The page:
Pennsylvania and Maryland were well known for their rye whiskey production in the 18th and 19th centuries. It was a popular form of whiskey in the U.S. until Prohibition began in 1920, but after Prohibition was repealed in 1933, Americans had lost their taste for rye whiskey, opting instead for whiskey made from corn or malted barley. In the past 10 years, however, rye whiskey began making a comeback in the U.S.


Gristmill Distillers

Gristmill Distillers, which was founded in 2014, makes a variety of spirits. Their signature product is Rusty Piton, a clear 100 percent corn whiskey made with spring water from Keene. The name is a nod to the town's rock climbers and mountaineers.

"Rusty Piton was our first product because, obviously, it's the fastest product to get on the shelf," Van Sise said. "It comes off the still, you add some water, you get it to a proof that you like, you throw it in a bottle, and you sell it. Whereas the bourbon, it could be years before you get to taste it. Most people don't realize the stuff that they're drinking that has a brown color, we're in 2018 now, we probably made it in 2016."

His Black Fly Bourbon is also 100 percent corn whiskey, aged in charred new American oak barrels crafted at US Barrel in Wilmington. Most of the bourbon he sells was aged between 16 months and two years.

"By 2019, all our bourbon should be aged at least two years, and then we'll continue pushing that number up," Van Sise said.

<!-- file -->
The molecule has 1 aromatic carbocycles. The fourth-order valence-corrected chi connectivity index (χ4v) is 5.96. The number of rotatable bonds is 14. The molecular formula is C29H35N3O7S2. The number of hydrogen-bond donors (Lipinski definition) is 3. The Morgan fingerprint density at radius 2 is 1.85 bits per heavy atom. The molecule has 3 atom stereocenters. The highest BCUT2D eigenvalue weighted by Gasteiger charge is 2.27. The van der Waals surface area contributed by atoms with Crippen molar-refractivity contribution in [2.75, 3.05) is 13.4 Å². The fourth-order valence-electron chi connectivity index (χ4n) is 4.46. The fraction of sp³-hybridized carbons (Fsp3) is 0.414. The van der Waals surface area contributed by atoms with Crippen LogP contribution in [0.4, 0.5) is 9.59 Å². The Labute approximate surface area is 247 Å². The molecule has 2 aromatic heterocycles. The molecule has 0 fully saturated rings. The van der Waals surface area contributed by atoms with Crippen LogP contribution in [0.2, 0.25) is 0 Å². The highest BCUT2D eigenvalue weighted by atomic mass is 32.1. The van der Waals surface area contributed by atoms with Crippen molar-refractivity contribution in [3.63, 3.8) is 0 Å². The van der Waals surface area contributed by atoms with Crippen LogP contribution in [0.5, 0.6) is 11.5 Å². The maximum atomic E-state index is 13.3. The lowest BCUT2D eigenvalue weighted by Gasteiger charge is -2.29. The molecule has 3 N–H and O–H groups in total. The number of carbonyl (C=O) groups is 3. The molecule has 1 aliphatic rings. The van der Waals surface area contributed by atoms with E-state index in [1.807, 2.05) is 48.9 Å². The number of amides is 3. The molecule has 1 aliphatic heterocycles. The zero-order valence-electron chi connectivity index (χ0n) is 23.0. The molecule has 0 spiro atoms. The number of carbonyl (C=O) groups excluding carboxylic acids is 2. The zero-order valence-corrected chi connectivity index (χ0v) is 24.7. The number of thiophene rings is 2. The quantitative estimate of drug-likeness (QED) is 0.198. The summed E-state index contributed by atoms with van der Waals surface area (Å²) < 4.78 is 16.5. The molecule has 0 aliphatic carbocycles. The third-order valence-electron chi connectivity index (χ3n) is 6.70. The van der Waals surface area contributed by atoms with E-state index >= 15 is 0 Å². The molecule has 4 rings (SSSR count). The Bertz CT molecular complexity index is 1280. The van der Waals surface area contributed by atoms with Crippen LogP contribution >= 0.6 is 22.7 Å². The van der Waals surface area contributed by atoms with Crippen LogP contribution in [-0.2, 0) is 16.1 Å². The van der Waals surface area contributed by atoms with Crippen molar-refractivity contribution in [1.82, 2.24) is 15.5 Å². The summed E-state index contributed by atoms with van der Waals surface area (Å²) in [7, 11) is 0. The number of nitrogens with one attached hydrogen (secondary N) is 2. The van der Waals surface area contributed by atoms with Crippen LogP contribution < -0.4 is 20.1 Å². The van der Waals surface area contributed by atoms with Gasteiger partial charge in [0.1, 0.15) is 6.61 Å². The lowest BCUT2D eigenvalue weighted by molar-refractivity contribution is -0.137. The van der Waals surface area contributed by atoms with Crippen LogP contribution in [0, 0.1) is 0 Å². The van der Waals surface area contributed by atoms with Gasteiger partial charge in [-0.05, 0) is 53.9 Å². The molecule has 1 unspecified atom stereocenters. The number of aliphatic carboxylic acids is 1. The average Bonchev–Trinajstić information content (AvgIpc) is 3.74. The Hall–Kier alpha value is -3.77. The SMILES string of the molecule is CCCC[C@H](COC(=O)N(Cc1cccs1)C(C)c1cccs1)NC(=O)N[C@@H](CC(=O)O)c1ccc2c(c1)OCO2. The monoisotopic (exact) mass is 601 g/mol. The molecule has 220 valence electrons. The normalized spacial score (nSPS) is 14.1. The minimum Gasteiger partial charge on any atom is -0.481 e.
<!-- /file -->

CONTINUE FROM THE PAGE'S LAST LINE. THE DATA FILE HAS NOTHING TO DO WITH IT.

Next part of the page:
By law, any "straight" bourbon must be produced in the United States and aged in new, charred white oak barrels for a minimum of two years, bottled at no less than 80 proof. It also has to be made of a grain mix of at least 51 percent corn and be free of any additives, except water to reduce proof for aging and bottling. By comparison, Jim Beam original (white label) is aged four years, and the Jim Beam Signature Craft bourbon whiskey is aged for 12 years.

Gristmill also makes Black Fly Maple, a 100 percent corn whiskey. To make Black Fly Maple, Gristmill takes the barrels used to age bourbon and hands them off to Black Rooster Maple in Keene, where they fill the barrels with maple syrup and age it for a few months. Black Rooster then sells its whiskey-flavored maple syrup, and Gristmill fills the maple-aged barrels with corn whiskey and a jug of Black Rooster syrup to age before it's bottled as Black Fly Maple whiskey.

Gristmill's Black Fly Rye Whiskey is made from 70 percent rye and 30 percent corn.

"There are plenty of people making 100 percent ryes, 95 percent ryes," Van Sise said. "We just settled on 70-30. ... The rye will give it a little spice, whereas we added the corn and it kind of mellows it out a little bit and gives us a little sweetness on the back end."

Gristmill buys corn and rye from Adirondack Organic Grains in Essex, and its apples for the 1892 Apple Brandy come from Rulf's Orchard in Peru.

Like Reuben Sanford before him, Van Sise and his crew at Gristmill Distillers are making spirits with 100 percent local products. First rye, then corn and apples. It's a tradition here in the Adirondacks, one that was resurrected after 200 years and one that has a future on the agricultural landscape of Essex County.